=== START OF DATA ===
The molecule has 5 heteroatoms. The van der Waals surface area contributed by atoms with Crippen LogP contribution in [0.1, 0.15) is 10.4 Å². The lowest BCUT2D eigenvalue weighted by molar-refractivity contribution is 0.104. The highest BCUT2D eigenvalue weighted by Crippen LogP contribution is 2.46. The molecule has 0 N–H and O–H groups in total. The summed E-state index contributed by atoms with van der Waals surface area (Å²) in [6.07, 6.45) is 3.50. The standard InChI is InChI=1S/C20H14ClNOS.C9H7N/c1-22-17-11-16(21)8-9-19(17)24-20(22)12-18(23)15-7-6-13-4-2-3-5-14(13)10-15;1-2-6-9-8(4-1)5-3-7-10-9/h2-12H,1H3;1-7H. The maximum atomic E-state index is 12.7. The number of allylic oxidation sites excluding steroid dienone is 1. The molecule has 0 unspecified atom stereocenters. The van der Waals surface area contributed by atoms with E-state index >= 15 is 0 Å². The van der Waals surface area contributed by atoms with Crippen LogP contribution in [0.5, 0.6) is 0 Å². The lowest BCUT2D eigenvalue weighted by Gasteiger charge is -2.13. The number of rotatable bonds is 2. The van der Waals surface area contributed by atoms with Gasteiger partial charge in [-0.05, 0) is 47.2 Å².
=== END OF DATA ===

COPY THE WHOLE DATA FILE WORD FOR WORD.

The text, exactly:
The molecule has 5 heteroatoms. The van der Waals surface area contributed by atoms with Crippen LogP contribution in [0.1, 0.15) is 10.4 Å². The lowest BCUT2D eigenvalue weighted by molar-refractivity contribution is 0.104. The highest BCUT2D eigenvalue weighted by Crippen LogP contribution is 2.46. The molecule has 0 N–H and O–H groups in total. The summed E-state index contributed by atoms with van der Waals surface area (Å²) in [6.07, 6.45) is 3.50. The standard InChI is InChI=1S/C20H14ClNOS.C9H7N/c1-22-17-11-16(21)8-9-19(17)24-20(22)12-18(23)15-7-6-13-4-2-3-5-14(13)10-15;1-2-6-9-8(4-1)5-3-7-10-9/h2-12H,1H3;1-7H. The maximum atomic E-state index is 12.7. The number of allylic oxidation sites excluding steroid dienone is 1. The molecule has 0 unspecified atom stereocenters. The van der Waals surface area contributed by atoms with E-state index >= 15 is 0 Å². The van der Waals surface area contributed by atoms with Crippen LogP contribution in [0.5, 0.6) is 0 Å². The lowest BCUT2D eigenvalue weighted by Gasteiger charge is -2.13. The number of rotatable bonds is 2. The van der Waals surface area contributed by atoms with Gasteiger partial charge in [-0.05, 0) is 47.2 Å².